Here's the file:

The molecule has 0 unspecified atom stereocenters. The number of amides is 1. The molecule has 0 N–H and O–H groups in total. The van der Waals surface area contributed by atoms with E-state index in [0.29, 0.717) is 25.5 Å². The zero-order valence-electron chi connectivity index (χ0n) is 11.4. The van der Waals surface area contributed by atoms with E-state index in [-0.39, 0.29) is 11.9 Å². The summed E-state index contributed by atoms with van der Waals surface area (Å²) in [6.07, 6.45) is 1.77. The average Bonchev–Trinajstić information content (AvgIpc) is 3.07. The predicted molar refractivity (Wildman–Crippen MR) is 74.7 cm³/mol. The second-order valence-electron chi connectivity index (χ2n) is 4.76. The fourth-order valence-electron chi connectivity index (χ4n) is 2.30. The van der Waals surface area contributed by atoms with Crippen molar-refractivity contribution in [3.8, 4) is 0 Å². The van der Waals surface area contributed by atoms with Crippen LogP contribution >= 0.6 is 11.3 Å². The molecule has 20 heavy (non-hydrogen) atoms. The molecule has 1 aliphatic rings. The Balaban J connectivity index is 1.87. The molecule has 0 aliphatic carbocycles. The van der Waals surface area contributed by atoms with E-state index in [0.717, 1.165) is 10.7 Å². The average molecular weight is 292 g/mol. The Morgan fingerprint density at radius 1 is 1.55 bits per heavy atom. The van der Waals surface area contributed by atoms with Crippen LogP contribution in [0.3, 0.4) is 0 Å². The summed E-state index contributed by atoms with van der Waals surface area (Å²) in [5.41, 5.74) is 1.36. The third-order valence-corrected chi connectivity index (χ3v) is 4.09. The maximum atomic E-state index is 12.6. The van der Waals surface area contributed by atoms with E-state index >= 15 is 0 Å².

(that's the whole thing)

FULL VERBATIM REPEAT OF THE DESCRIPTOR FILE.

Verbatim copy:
The molecule has 0 unspecified atom stereocenters. The number of amides is 1. The molecule has 0 N–H and O–H groups in total. The van der Waals surface area contributed by atoms with E-state index in [0.29, 0.717) is 25.5 Å². The zero-order valence-electron chi connectivity index (χ0n) is 11.4. The van der Waals surface area contributed by atoms with E-state index in [-0.39, 0.29) is 11.9 Å². The summed E-state index contributed by atoms with van der Waals surface area (Å²) in [6.07, 6.45) is 1.77. The average Bonchev–Trinajstić information content (AvgIpc) is 3.07. The predicted molar refractivity (Wildman–Crippen MR) is 74.7 cm³/mol. The second-order valence-electron chi connectivity index (χ2n) is 4.76. The fourth-order valence-electron chi connectivity index (χ4n) is 2.30. The van der Waals surface area contributed by atoms with Crippen molar-refractivity contribution in [3.8, 4) is 0 Å². The van der Waals surface area contributed by atoms with Crippen LogP contribution >= 0.6 is 11.3 Å². The molecule has 20 heavy (non-hydrogen) atoms. The molecule has 1 aliphatic rings. The Balaban J connectivity index is 1.87. The molecule has 0 aliphatic carbocycles. The van der Waals surface area contributed by atoms with E-state index in [0.717, 1.165) is 10.7 Å². The average molecular weight is 292 g/mol. The Morgan fingerprint density at radius 1 is 1.55 bits per heavy atom. The van der Waals surface area contributed by atoms with Crippen LogP contribution in [0.3, 0.4) is 0 Å². The summed E-state index contributed by atoms with van der Waals surface area (Å²) in [5.41, 5.74) is 1.36. The third-order valence-corrected chi connectivity index (χ3v) is 4.09. The maximum atomic E-state index is 12.6. The van der Waals surface area contributed by atoms with E-state index >= 15 is 0 Å².